Look at the labeling - make sure to read the condom label to check if it is FDA-approved for
use against unplanned pregnancy and STDs. According to FDA regulations, anything that "sufficiently resembles" a condom must comply with FDA standards - including novelty
Condoms have expiration (Exp) or manufacture (MFG) date on the box and on each condom's
individual package. A condom used after the expiration date is more likely to tear or break.
There should also be a package insert explaining how to use the condom properly, how to
store it, and how to maximize effectiveness.
Condoms come in regular strength and thicker strength. Some people may prefer thicker
condoms (sometimes called extra strong or ultra strong), believing that these are more
effective. Thinner condoms tend to allow for more sensation. As long as the condom is FDA
approved, either strength is equally effective.
Condom Added Pleasure
Some condoms are colored, have ribs or pleasure spots, some are flavored, and some even
tingle. Just be sure to read the labels on these to make sure they say that they're effective in
preventing pregnancy and STIs.
There are many styles of condoms. They may be regular shaped (with straight sides), form-
fitting (indented below the head of the penis), or they may be flared (wider over the head of the
penis). The differences in shape are designed to suit various personal preferences and
enhance pleasure. Condoms can also have different tips, including a reservoir tip, a plain tip,
a spiral tip and an over-sized tip.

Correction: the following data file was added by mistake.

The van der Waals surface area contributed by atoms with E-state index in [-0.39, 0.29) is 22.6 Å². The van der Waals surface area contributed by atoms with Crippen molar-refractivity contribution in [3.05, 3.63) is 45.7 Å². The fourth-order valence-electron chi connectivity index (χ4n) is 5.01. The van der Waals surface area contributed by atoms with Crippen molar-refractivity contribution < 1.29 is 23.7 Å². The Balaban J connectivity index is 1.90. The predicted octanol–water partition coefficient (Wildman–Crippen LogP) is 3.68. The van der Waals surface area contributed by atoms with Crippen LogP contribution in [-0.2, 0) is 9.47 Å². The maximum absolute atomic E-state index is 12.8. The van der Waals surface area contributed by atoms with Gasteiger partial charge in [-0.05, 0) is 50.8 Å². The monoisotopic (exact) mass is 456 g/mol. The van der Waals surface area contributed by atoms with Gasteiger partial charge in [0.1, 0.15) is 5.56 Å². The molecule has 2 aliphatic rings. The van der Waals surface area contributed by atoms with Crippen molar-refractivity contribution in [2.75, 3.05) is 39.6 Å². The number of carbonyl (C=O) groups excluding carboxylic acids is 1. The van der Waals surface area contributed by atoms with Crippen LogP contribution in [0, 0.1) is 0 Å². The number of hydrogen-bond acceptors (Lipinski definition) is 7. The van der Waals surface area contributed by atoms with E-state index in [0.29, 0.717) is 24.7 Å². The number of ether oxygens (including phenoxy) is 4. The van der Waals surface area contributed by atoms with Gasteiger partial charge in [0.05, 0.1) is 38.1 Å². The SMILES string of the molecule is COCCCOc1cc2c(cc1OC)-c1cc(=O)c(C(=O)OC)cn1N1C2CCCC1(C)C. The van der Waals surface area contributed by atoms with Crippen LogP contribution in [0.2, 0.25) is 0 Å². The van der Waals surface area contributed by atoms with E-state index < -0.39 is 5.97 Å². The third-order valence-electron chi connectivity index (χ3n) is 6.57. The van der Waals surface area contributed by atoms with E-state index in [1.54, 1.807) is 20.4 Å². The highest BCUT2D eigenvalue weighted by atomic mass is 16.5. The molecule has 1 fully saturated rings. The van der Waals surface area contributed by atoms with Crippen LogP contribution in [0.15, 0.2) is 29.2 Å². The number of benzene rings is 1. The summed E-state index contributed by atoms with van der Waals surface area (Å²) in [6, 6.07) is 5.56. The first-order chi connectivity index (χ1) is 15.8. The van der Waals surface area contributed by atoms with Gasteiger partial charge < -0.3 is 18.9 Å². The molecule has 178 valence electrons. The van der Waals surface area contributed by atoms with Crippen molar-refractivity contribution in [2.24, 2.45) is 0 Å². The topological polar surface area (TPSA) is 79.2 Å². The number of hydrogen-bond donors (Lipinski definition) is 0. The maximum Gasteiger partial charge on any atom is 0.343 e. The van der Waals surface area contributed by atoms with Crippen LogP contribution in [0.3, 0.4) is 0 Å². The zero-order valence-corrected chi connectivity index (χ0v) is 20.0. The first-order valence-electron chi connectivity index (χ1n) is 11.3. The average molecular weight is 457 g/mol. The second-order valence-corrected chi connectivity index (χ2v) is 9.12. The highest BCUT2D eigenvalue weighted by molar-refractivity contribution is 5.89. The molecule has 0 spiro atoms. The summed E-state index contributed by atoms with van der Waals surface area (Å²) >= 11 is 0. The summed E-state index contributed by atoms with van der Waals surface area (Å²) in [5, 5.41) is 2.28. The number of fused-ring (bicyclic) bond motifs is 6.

Condoms are also available with various textures, such as ribs, bumps/studs, or a
combination of both. The positioning of the ribs and/or bumps is designed to maximize
You can also try out a female condom. This is another option that the woman inserts inside
her vagina instead of the traditional condoms that fit on the man's penis. It's made out of
polyurethane, contains no spermicide, and is 95% effective at preventing pregnancy. They tend
to make noise though, which can kill the mood, and some women find them harder to insert
than male condoms. They're also a little bit more expensive, but they may protect you better
from STIs since they cover up more of your mucous membrane.
These are special condoms usually intended more for fun and sex play, and they do not
usually offer any protection against STDs or pregnancy. These condoms should be labeled
‘FOR NOVELTY USE ONLY.’
Condoms can come in all different colors (even in multi-colors!) and flavors. Generally,
flavored condoms are meant for oral sex as the flavoring may cause infection if the condom is
used for intercourse. However, not all novelty condoms are created equal. Some colored,
flavored, and novelty-type condoms are FDA-approved to be used as contraception. Make sure
you exercise caution while buying novelty condoms. Read the label! If there is not an FDA
approval, or if it says something to the effect of “novelty condom,” make sure that a FDA-
approved condom is worn under the novelty one for sex. Novelty condoms are usually fine for
How to buy condoms
Many online condom retailers will allow you to buy condoms "grab-bag" style where you get
lots of different types to try out (another nice aspect of shopping online (even just browsing) is
that they usually list the dimensions of the condoms, which can be helpful if you are having fit
problems). Or, try buying a new type every time you go to the store (if you get some you don't
like, just toss them out and get something else...they're not that expensive). You could also
ask your partner if he or she has a favorite condom and give those a try! The search for the
perfect condom doesn't have to be lame or boring. It's pretty darn cool to try out different
condoms with a partner and find out what you like. It might be fun to make up a list of the
different condoms you've tried and "rate" or "grade" all of them! Make it an experiment and an
Whatever your choice, make sure the condom is used correctly – following all steps.
Read on next page – How to use condom correctly!